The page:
Warm Hands, Cold Beer

Microbrews got popular, then overdone, then commonplace. Jimmy never tried one, even though they'd have to be better than the Bud on tap. Thing was, though, he knew he could manage a mug of draft by slipping his hooks through the handle.

The microbrews came in a bottle, and Vic served them in tall, straight glasses. Jimmy had tried at home, but he couldn't manage to lift and pour from a bottle. After too god-damned many years of practice, he was about as good with the hooks as he was going to get. He could dress himself, shave, and keep himself clean. Beyond that, he had to live within his limitations.

Ask Vic to pour his beer for him? Jimmy may not have had any hands, but he still had self-respect. So, he drank what was on tap - Bud and sometimes Guinness. He cast sidelong looks at the bottled beers Vic set in front of the other patrons. Beers with strange names like Sierra Nevada Porter, Blue Moon Belgian Ale, Fat Tire Lager.

The bar had a signboard with a dozen different beers on it, crazy sounding stuff that Vic played around with. He'd started it during the height of the microbrew bubble, kept it up when it paid its way. Smart guy, Vic; he wasn't afraid to take an angle if it wouldn't piss off his regulars. He'd get in eight or a dozen cases of something, and if it sold OK, he'd bring it back.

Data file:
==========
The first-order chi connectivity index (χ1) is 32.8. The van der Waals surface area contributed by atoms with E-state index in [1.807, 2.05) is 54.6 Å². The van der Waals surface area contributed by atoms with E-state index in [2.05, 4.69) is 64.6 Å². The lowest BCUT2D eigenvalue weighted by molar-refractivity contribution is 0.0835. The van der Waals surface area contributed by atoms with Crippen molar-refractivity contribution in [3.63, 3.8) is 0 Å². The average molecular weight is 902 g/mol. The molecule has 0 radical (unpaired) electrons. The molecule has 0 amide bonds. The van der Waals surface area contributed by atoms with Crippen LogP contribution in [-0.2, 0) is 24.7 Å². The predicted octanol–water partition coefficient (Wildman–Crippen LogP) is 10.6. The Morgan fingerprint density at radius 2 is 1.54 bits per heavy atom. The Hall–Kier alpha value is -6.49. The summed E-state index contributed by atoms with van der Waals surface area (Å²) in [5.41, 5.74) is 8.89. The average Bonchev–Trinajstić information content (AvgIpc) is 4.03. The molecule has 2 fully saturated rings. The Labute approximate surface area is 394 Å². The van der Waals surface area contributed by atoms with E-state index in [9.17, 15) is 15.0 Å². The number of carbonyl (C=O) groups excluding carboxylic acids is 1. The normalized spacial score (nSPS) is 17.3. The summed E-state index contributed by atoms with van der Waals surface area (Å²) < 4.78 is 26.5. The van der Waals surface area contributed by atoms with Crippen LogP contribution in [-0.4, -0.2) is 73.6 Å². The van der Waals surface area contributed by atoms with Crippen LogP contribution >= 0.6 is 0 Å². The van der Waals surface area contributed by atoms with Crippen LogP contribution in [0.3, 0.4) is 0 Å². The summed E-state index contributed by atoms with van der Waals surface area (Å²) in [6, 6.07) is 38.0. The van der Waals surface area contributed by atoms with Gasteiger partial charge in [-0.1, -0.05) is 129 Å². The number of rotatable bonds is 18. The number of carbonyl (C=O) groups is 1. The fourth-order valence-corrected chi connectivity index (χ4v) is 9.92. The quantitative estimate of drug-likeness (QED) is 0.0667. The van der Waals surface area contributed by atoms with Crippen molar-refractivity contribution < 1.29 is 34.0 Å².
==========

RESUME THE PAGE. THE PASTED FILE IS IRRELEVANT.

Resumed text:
Mackeson's Triple Extra Stout, Burning River Pale Ale, Crocodile Village Wheat.

Jimmy read the names, examined the labels on the display bottles, then moved over to the bar so he could sit and drink his draft beer. There were times, usually in the small hours of the morning but sometimes sitting at the bar, when Jimmy sort of wished he'd been killed instead of just maimed in that attack. Vic always gave him a free one on Veteran's Day, a twenty ouncer of his "favorite", Budweiser. He pictured getting a Memorial Day tribute instead, somebody lifting a glass in his memory. It would be something dark and exotic with thick foam, something with some weird kind of flavor that shouldn't taste right in a beer, but does.

He sat on his stool, knowing that Vic would have seen him coming, and have his Bud waiting for him. Instead, Vic's new bartender, Alicia, set a regular beer mug in front of him, opened a bottle and poured out a golden brown beer.

"Hiya, Jimmy. I'll get your usual for you in just a second, but could you do me a favor? Could you taste this, on the house? Vic says it tastes like Bud, only better. I think it doesn't taste anything at all like Bud. You're our resident expert on Budweiser, so what do you think?"

For a long time, Jimmy looked at the foaming mug, at the empty bottle - Third Coast Golden Lager. Her hand was flat on the bar, her fingernails trimmed short and painted a reddish shade of brown. He reached for the beer. His grip on the handle was firm; hooks don't shake.

He set his lips to the thick, aromatic foam, and sipped, then drank quickly and deeply, as though someone were going to take it away from him. He set the empty mug down and let the flavor of the beer roll around his mouth. Amazingly, it also had an aroma that was practically a flavor all by itself.

"So?" she said. "How was it?"